Home Funding & Finance Business 101 – Making sure you get paid

Business 101 – Making sure you get paid


The risk of being dudded is reduced by following a few simple rules. It’s surprising how often they’re bypassed or forgotten.


It sounds simple, but the complexity can be hidden under the surface of a business name or blurred by our failure to correctly identify the entity that is to pay. Often, this is due to the haste of agreeing to a job that’s “just for a couple of days”.
Time for some basic legal theory: Businesses are generally structured as sole traders, partnerships or companies. The type of structure makes a big difference to who has to pay.

A sole trader may operate under their own name or under a business name (registered with the Department of Fair Trading in the respective state). Sally Smith, as an individual, is liable for her debts. Don’t be puzzled if she operates under a business name such as ‘Amazing Skills’. The contract is still between you and Sally. Any agreement or invoice should make it clear that Sally Smith is required to pay you. Refer to her as “Sally Smith trading as Amazing Skills”.

The same approach works if Sally is in a partnership with Sam. Contract with Sally Smith and Sam Chung “a partnership trading as Amazing Skills”. The beauty of dealing with a partnership is that they are both bound to pay any debt the partnership owes. So, if one partner can’t or is unwilling to pay, then the full debt can be recovered from the other partner.

There are two main company types. The common-garden-variety will have a name like Amazing Skills Pty Limited. If simply named Amazing Skills Limited, it is a public company and is probably listed on the ASX. Corporations can also hold business names or operate through a subsidiary. Clarify which entity in the corporate structure is engaging you and verify that the person giving the undertaking to pay is authorised to bind the company. Usually senior executives have this power. If a substantial amount of money is involved, it’d be prudent to get a director (or better still two directors) to put pen to paper.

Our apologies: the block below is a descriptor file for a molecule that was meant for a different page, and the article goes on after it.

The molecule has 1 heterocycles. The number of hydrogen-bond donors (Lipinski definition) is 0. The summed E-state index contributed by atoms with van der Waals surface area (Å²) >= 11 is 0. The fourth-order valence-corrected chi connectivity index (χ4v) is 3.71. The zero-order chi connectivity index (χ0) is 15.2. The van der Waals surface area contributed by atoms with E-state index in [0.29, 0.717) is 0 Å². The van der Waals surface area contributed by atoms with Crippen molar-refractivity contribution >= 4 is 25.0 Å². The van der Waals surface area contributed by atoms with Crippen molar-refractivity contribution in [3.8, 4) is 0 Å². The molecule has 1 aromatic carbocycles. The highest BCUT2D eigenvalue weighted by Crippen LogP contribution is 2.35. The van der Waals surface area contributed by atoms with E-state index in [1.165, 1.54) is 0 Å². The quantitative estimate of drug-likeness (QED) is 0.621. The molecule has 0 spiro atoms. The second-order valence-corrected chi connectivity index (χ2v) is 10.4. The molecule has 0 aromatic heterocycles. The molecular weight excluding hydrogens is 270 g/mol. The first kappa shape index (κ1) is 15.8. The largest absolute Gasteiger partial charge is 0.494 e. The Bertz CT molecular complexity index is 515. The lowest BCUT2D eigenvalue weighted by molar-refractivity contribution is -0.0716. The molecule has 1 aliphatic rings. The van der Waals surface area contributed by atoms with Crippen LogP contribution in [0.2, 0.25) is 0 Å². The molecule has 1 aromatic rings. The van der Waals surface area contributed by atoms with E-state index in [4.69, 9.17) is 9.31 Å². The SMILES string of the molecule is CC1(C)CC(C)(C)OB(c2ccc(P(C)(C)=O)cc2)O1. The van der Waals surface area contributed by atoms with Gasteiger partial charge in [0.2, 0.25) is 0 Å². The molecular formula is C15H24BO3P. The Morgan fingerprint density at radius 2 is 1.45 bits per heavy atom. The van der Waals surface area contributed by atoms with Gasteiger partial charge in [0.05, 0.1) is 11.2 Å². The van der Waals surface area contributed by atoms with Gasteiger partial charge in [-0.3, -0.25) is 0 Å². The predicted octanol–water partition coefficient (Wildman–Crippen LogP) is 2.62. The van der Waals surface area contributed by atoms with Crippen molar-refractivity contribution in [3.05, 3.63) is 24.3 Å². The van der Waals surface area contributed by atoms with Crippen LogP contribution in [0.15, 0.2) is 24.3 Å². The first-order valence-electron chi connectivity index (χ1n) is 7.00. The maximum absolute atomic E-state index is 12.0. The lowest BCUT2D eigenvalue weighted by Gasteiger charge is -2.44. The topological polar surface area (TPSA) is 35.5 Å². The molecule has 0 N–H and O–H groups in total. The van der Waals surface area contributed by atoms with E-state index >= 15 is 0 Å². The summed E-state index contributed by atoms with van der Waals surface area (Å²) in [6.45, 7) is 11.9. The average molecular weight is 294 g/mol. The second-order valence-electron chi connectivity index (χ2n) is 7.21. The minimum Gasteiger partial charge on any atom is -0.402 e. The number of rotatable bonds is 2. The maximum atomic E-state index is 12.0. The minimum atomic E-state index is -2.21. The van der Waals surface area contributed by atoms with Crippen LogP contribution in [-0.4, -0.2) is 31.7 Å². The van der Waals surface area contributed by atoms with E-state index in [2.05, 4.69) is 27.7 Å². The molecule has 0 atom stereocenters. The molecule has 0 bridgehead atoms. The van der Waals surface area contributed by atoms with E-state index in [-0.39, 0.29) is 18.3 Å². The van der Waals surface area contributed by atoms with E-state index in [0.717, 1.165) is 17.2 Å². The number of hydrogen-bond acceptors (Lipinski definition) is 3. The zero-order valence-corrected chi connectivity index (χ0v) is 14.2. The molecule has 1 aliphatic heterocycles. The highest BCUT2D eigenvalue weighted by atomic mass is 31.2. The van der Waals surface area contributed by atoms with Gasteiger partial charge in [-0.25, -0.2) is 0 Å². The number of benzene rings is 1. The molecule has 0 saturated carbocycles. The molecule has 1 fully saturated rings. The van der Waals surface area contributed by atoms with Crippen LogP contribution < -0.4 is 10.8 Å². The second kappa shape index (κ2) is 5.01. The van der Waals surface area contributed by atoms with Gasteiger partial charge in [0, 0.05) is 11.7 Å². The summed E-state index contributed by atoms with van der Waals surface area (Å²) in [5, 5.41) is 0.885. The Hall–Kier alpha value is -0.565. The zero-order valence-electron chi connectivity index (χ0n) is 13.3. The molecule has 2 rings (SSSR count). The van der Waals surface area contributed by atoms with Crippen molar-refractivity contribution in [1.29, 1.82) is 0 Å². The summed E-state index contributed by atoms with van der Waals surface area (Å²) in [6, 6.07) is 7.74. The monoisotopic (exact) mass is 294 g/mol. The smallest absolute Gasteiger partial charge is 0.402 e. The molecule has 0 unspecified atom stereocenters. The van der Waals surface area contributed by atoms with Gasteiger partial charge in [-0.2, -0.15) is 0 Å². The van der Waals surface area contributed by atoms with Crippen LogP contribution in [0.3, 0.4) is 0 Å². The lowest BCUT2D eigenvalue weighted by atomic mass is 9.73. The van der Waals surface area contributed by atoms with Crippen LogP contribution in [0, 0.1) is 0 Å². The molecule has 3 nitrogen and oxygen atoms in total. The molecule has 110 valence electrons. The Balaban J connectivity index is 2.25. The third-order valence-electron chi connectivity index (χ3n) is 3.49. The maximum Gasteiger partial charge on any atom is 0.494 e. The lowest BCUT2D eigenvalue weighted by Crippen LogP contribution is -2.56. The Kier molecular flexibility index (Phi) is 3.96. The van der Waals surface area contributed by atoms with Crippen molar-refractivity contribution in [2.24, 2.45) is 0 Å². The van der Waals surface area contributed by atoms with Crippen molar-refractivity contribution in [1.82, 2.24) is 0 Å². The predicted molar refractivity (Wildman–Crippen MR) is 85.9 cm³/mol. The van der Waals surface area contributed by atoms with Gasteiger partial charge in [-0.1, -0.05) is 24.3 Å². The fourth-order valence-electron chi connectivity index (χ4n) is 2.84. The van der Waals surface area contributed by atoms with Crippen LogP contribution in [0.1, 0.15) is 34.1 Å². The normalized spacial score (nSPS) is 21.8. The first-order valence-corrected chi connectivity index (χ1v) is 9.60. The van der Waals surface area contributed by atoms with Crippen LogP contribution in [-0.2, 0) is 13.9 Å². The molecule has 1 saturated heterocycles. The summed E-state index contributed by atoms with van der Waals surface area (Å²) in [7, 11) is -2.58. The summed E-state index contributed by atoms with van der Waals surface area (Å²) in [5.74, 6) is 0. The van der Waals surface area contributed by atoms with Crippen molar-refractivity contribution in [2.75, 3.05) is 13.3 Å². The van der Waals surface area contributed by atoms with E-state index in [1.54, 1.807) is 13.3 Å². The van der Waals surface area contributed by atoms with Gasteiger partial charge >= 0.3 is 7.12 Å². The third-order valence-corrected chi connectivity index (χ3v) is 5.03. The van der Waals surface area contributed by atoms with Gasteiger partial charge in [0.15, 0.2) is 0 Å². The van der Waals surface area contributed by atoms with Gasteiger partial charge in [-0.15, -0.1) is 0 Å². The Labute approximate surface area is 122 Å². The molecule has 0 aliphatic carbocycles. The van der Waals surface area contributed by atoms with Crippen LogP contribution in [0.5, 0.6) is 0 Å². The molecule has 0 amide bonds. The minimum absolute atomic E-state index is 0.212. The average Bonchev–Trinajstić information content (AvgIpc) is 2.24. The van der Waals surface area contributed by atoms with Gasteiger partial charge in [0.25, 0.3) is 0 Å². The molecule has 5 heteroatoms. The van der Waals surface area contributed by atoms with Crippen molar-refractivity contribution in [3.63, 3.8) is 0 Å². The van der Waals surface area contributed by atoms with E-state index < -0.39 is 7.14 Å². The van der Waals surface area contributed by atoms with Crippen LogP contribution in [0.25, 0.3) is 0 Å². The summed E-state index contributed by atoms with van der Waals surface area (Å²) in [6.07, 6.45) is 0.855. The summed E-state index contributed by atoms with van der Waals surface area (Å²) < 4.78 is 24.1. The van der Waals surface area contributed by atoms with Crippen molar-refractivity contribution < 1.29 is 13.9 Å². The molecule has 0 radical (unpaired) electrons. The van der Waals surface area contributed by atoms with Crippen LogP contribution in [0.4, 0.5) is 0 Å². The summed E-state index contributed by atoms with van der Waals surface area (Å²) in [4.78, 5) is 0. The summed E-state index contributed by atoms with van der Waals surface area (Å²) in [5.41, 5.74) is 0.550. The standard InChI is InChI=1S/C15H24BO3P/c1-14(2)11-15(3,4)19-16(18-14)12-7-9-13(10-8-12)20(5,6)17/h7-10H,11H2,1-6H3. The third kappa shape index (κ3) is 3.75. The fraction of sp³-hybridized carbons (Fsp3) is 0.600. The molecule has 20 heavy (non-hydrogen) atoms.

The reference to paper there was fully intentional. Make sure you get the deal set down in writing. Memories fade (not always wilfully) and a written record can clear things up. It also provides excellent evidence of the debt if things turn sour.


Cite the other party’s registered office address on your agreement and any invoice. Send all correspondence there. This removes any question about whether proper notice of the debt was given.
If things turn ugly, there are cost-effective ways to turn up the heat. A solicitor’s letter often gets the desired result. Or you could make use of a Small Claims Tribunal or local Magistrates Court. Sadly, the structures vary in each State as do the monetary limits (around $5,000 -$10,000). If it’s enough money to buy a new car, the correct jurisdiction will probably be a District Court. More serious cash means your matter is destined for the Supreme Court, and all that involves.

The above rules aren’t fail-safe, but they are sound defensive measures. Adherence will help ensure you are fairly rewarded.
In case of emergency: the following link will be a good place to start digging to determine your State’s specific process: www.accc.gov.au/content/index.phtml/itemId/260090

Mark Toohey is a business, media and technology lawyer at Adroit Lawyers http://www.adroitlawyers.com.au

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